Posts Tagged ‘Experience’

Know the Quick Tips

For when you only have a few minutes to talk to someone who asks for tips on how to take good pictures, you might consider the following elements that have been helpful for me:

  1. Produce Emotional Impact
    1. Purpose (what message do you want people to walk away from the picture with?)
    2. Content (what subjects are impactful?)
    3. Focus (is the most important part of the picture clear?)
  2. Understand Composition
    1. Rule of thirds
    2. Depth of field
    3. Fill the frame
  3. Capture Dynamic Lighting
    1. Correct exposure
    2. Color
    3. Contrast

Knowledge flows along existing pathways . . . . If we want to understand how to improve the flow of knowledge, we need to understand those pathways." -Larry Prusak You probably have your own three sets of three that you feel are most important. To tell you the truth, I pretty much made this up on the spur of the moment in a time-crunched setting earlier this year. But it wasn’t hard because it was just summing up what I already knew in my head. Just think about it and you’ll find how beneficial your own experience can be to others.

Have you heard of SquareTrade?

I hadn’t either, until recently.

From a trusted source, was recommended to me as an inexpensive, reliable, and customer friendly location to purchase warranties for just about all electronics, including cameras, lenses and related accessories.

Before I buy into it, however, I’d like to hear from anyone who has researched them out or experienced working with them. I’m looking for some unbiased, experiential information about this seemingly too-good-to-be-true company. If you have heard of SquareTrade, would you recommend it?

Any and all comments are welcome!

What about Refurbished?

Recently, someone asked me, “Would you have any apprehensions about refurbished cameras? Do you know of anyone who has purchased one?” These are good questions. First, not only are they asking for my opinion, but they also want some insight from someone who has experience. Well, they have come to the right place. Not only do I have an opinion on the matter, but I also have some experience.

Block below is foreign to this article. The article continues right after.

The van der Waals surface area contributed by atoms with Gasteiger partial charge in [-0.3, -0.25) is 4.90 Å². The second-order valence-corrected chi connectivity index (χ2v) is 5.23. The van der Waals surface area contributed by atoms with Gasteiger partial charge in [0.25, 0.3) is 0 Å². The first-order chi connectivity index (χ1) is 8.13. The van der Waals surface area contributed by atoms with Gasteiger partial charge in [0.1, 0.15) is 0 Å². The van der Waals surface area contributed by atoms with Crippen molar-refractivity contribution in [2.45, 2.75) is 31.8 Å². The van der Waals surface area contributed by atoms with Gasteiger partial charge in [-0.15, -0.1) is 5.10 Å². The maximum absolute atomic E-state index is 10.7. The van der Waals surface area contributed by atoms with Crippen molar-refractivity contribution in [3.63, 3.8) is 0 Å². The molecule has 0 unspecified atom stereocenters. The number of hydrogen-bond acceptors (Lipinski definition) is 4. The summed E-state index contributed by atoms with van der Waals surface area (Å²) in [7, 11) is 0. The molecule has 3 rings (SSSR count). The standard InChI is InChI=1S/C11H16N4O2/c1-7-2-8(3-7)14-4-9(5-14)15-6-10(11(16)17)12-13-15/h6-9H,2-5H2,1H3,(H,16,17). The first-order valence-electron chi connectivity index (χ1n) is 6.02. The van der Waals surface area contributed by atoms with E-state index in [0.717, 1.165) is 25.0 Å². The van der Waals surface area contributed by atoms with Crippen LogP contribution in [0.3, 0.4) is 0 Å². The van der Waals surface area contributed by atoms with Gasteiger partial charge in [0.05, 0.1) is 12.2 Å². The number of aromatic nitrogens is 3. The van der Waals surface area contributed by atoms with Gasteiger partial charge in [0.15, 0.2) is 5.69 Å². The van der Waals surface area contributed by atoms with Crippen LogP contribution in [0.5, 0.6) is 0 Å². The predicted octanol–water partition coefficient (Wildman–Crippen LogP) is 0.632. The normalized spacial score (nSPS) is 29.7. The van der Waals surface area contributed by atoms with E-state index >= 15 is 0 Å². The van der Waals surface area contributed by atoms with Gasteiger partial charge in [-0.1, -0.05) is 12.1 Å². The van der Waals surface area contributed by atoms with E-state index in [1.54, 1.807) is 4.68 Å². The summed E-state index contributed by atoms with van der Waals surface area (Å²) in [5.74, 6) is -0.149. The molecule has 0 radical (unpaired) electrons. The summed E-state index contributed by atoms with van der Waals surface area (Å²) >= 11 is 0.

The last picture taken with the 20DLast November, I needed to upgrade. My first digital camera, a faithful 20D, died on a trip to Mexico City, and I was looking to replace my kit 18-55mm lens. I figured it would be best to do my research all at once and buy them both at the same time. Due to funds, I found I could feasibly purchase what I was looking for at Adorama if I bought them refurbished or used. I was apprehensive at first because I had never bought anything that wasn’t completely new before, but after some study, I came to the following conclusion:

  • Refurbished is worth the risk; used is not!

The difference between Refurbished and Used can be significant. Refurbished usually means that someone bought the camera, opened it, decided they didn’t like it, and sent it back to the manufacturer. Why they didn’t like it is where you have to take the risk. Perhaps it malfunctioned. Perhaps it had missing parts. Perhaps they just didn’t like the way it looked. Whatever the reason, once a camera is sent back, it can’t be sold as new anymore. Thus, they make the necessary repairs, run it through whatever functionality tests are required, and, if it passes, they put it up for sale as a refurbished item.

On the other hand, Used refers to a camera that someone has had for a while and has sold it back to the manufacturer for any number of reasons. It’s impossible to gauge the health of a used camera. The outward appearance might be excellent, but there is no way of telling what the inside condition is. Used cameras are cheap and you might get just as much life out of them as you would a new camera; it’s just that the changes are slim.

So, speaking from both opinion and experience, I would take the risk to buy a refurbished camera. Though I am only speaking from six months of light and occasional use, both my refurbished camera and lens are doing just fine.